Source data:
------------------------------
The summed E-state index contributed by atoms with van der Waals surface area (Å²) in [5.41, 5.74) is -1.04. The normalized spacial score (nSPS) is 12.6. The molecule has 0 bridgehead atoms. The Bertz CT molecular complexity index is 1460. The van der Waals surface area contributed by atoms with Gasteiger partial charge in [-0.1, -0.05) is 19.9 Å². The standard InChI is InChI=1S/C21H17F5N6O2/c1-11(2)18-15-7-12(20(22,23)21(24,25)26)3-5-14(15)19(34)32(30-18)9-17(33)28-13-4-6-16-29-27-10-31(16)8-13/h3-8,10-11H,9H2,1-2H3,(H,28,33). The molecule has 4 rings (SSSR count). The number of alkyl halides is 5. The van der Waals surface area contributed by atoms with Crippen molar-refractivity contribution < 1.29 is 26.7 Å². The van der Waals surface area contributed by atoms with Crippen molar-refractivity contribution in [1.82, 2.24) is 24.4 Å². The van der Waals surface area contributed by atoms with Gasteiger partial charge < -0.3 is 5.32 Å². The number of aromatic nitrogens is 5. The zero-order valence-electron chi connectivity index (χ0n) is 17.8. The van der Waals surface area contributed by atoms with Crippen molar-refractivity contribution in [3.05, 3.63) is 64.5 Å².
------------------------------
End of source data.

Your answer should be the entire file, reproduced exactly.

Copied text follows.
The summed E-state index contributed by atoms with van der Waals surface area (Å²) in [5.41, 5.74) is -1.04. The normalized spacial score (nSPS) is 12.6. The molecule has 0 bridgehead atoms. The Bertz CT molecular complexity index is 1460. The van der Waals surface area contributed by atoms with Gasteiger partial charge in [-0.1, -0.05) is 19.9 Å². The standard InChI is InChI=1S/C21H17F5N6O2/c1-11(2)18-15-7-12(20(22,23)21(24,25)26)3-5-14(15)19(34)32(30-18)9-17(33)28-13-4-6-16-29-27-10-31(16)8-13/h3-8,10-11H,9H2,1-2H3,(H,28,33). The molecule has 4 rings (SSSR count). The number of alkyl halides is 5. The van der Waals surface area contributed by atoms with Crippen molar-refractivity contribution < 1.29 is 26.7 Å². The van der Waals surface area contributed by atoms with Crippen molar-refractivity contribution in [1.82, 2.24) is 24.4 Å². The van der Waals surface area contributed by atoms with Gasteiger partial charge < -0.3 is 5.32 Å². The number of aromatic nitrogens is 5. The zero-order valence-electron chi connectivity index (χ0n) is 17.8. The van der Waals surface area contributed by atoms with Crippen molar-refractivity contribution in [3.05, 3.63) is 64.5 Å².